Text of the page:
Lesbians and vampires have been interweaved in fiction as early as 1872, with Joseph Sheridan le Fanu’s novella Carmilla marking its inception. The motif would later enter celluloid in 1936 with Lambert Hillyer’s Dracula’s Daughter but didn’t culminate until the 70s, mainly dwelling in European cinema. Lesbian vampirism is usually assessed as exploitative and demeaning, but many of these films offer deeper ideas worth examining beyond that level. While they all display the archetypal vampiric tropes, Daughters of Darkness captures an intimate, engrossing tale that ranks above the rest. Brutality and darkness, as the title indicates, are evident, but each direction is cloaked with an energy dominated by grace. Harry Kümel’s 1971 film features all the necessary qualities (eroticism, beguiling temptation, atmospheric cinematography), but it contains intricacies that few dared to touch upon. The cult classic transcends its genre’s traditions, relying on characterization and ideas concerning the mind, instead of depending on blood and gore to drive its events.
Traveling newlyweds Valerie (Danielle Ouimet) and Stefan (John Karlen) end up in Ostend, Belgium, and decide to check in at a hotel near the sea. The establishment is gigantic and lonely, nearly evocative of Stanley Kubrick’s The Shining (1980). Besides the one concierge, the couple has the resort all to themselves. This isolation gives a foreboding backdrop to the growing tension in their relationship, which manifests even more upon the arrival of Countess Elizabeth Bathory (Delphine Seyrig) and her lover Ilona (Andrea Rau). Seyrig, already an arthouse icon during this time, excels as the legendary Countess. Defining exquisiteness, her smoky, murmuring voice, bright red lips and mesmeric glare command one’s attention. Elizabeth and Ilona take an immediate and urgent interest in the couple, luring them into a living nightmare that merges love, lust and danger.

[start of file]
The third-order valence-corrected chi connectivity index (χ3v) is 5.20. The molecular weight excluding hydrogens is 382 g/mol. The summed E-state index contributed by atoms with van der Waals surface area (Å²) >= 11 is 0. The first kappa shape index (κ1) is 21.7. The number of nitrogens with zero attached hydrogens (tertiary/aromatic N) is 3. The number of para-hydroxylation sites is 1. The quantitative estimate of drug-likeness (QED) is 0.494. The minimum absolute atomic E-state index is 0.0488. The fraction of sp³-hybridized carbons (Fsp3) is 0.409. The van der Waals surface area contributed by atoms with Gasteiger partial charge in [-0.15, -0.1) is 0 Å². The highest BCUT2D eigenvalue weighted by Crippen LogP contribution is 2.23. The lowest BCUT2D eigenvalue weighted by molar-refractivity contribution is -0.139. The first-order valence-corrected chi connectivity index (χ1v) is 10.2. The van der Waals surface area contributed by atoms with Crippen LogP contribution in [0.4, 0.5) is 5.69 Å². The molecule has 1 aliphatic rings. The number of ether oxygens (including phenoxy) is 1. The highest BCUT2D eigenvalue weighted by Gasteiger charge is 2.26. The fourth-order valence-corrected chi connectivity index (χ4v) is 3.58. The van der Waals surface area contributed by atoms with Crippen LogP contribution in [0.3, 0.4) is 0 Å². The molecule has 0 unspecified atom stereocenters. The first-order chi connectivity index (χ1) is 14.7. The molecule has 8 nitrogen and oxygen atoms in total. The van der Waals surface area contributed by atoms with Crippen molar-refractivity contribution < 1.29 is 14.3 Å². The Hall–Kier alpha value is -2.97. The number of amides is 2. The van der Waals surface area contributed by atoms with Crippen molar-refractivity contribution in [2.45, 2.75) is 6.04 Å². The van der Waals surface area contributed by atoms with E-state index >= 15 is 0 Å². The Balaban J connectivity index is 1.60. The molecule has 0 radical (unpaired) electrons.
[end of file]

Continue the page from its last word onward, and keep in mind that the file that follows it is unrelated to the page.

Expressive with its use of color, Daughters of Darkness accentuates reds and blues, adding a layer of ethereal beauty to the journey. The audience becomes aware that red will be a force when the film begins, as the vivid color occupies the opening credits’ background. Afterwards, the next instances of red include a railroad light, swaying against the gloomy sky, as well as Stefan’s robe — both items act like warnings of what’s to come later on. From there, red triumphs while indoors; furniture, moody lights and Elizabeth’s elegant garments are as menacing as the seductive vampire herself, aptly nicknamed the Scarlet Countess. Intense blues dominate during outdoor moments, mostly concentrating on aspects of nature: cold night skies, rainstorms, rolling ocean waves. Though red and blue contrast in tone, these colors are used to immerse viewers into the darkness that looms over the characters, both enticing and frightening them in various ways at once.